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Cross Tay Link Road pulled from planning committee with protests organised outside council chambers

An image of how the Cross Tay Link Road might look.
An image of how the Cross Tay Link Road might look.

Protesters have vowed to keep fighting against the controversial £118 million Cross Tay Link Road after council officers pulled the plans from an upcoming development meeting.

Campaigners had organised a demonstration outside Perth and Kinross Council chambers against the CTLR route for Wednesday when the multi-million-pound proposal was meant to go before councillors at the planning and development committee.

However the project was withdrawn from the agenda shortly before the papers were published and has been pushed back to next month.

Critics say the delay will give the more time to formulate their objections.

They intend to bring 50 pairs of shoes – to signify the number of Scots who die as a result of air pollution every week – to the rescheduled protest in April.

The route aims to alleviate air pollution levels in the city centre with a new bridge connecting the A9 north of Scone but protesters believe the new road should be moved further away from the village and will do little to improve air quality in its current form.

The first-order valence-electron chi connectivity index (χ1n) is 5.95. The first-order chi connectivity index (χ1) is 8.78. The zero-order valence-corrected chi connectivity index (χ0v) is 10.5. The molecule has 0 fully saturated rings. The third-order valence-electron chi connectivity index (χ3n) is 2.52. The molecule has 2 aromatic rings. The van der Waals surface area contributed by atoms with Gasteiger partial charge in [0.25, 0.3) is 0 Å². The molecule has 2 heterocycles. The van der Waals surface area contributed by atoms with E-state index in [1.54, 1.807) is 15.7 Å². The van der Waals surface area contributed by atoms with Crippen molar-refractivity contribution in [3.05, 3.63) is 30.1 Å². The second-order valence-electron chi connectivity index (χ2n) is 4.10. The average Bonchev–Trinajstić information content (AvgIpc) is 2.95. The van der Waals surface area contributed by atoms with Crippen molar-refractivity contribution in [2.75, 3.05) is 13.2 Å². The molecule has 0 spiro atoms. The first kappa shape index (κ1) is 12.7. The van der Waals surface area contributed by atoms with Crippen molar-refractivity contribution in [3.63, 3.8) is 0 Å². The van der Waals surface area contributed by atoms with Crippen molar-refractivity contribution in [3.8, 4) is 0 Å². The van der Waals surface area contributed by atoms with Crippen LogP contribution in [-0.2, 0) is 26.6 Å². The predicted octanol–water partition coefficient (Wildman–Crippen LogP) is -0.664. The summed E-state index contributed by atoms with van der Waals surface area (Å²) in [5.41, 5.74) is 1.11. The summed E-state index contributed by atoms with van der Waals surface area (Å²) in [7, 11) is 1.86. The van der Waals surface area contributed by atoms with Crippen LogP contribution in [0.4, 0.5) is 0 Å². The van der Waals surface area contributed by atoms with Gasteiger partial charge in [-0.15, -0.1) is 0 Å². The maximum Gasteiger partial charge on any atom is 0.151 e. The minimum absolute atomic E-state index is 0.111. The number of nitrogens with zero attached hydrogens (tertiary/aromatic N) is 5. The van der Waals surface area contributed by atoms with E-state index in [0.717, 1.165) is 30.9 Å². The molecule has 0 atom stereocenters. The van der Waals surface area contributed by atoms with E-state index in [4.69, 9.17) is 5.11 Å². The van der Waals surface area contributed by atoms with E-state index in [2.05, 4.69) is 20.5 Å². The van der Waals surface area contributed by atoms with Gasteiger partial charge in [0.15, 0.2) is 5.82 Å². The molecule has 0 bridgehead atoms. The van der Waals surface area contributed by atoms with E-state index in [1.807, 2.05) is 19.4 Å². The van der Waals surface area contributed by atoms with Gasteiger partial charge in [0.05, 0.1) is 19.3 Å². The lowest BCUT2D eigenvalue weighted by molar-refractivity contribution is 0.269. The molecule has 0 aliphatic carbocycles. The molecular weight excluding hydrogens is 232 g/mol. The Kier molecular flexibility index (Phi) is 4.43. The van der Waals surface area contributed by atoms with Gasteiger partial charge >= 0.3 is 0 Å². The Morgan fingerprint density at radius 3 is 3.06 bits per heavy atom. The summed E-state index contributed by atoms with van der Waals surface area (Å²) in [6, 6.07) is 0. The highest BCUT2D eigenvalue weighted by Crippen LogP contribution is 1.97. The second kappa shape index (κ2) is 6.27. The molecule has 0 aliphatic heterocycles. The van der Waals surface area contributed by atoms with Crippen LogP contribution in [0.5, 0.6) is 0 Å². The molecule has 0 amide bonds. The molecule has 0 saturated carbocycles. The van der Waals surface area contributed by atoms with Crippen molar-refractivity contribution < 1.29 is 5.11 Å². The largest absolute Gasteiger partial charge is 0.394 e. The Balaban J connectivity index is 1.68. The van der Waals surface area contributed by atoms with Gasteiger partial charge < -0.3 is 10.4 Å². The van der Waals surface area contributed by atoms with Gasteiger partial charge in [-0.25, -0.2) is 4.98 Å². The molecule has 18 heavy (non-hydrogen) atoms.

Campaigner Professor Jill Belch, who organised the climate demonstration outside council chambers, said the plans amounted to the council voluntarily “harming its own community”.

Professor Belch said: “We believe the papers being withdrawn will give members of the planning and development management committee time to reflect on the many, evidence based, objections to this road, in particular putting a road which will link three trunk roads through a development when an alternative route is available.

“The demo, which has been rescheduled to 9am April 8, as we are told this is the new expected review date, is a protest against the road causing ill health and social estrangement to our Scone community.”

She said the director of public health at NHS Taysid, SEPA, Scottish Natural Heritage and the Woodland trust had all expressed serious concerns.

The campaigner, who works as a professor of vascular medicine at Dundee University, added: “In Tayside, days of high pollution increase hospital admissions for diseases such as asthma, and heart attack by 8,803 per year.

“Fifty people a week in Scotland die from air pollution, and we will bring empty shoes to the demo to represent these deaths.”

Perth and Kinross Council said it had put off the decision because it needed more time to consider the consultation reports.

A spokesperson for the local authority said: “The reason for the delay is quite simple.

“This is a complex project and we are taking the additional time to ensure that all of the relevant data provided by the consultees, has been thoroughly analysed.

“The council can confirm that the Cross Tay Link Road planning application will be considered for determination at the April 2020 meeting of the planning and development management committee.”

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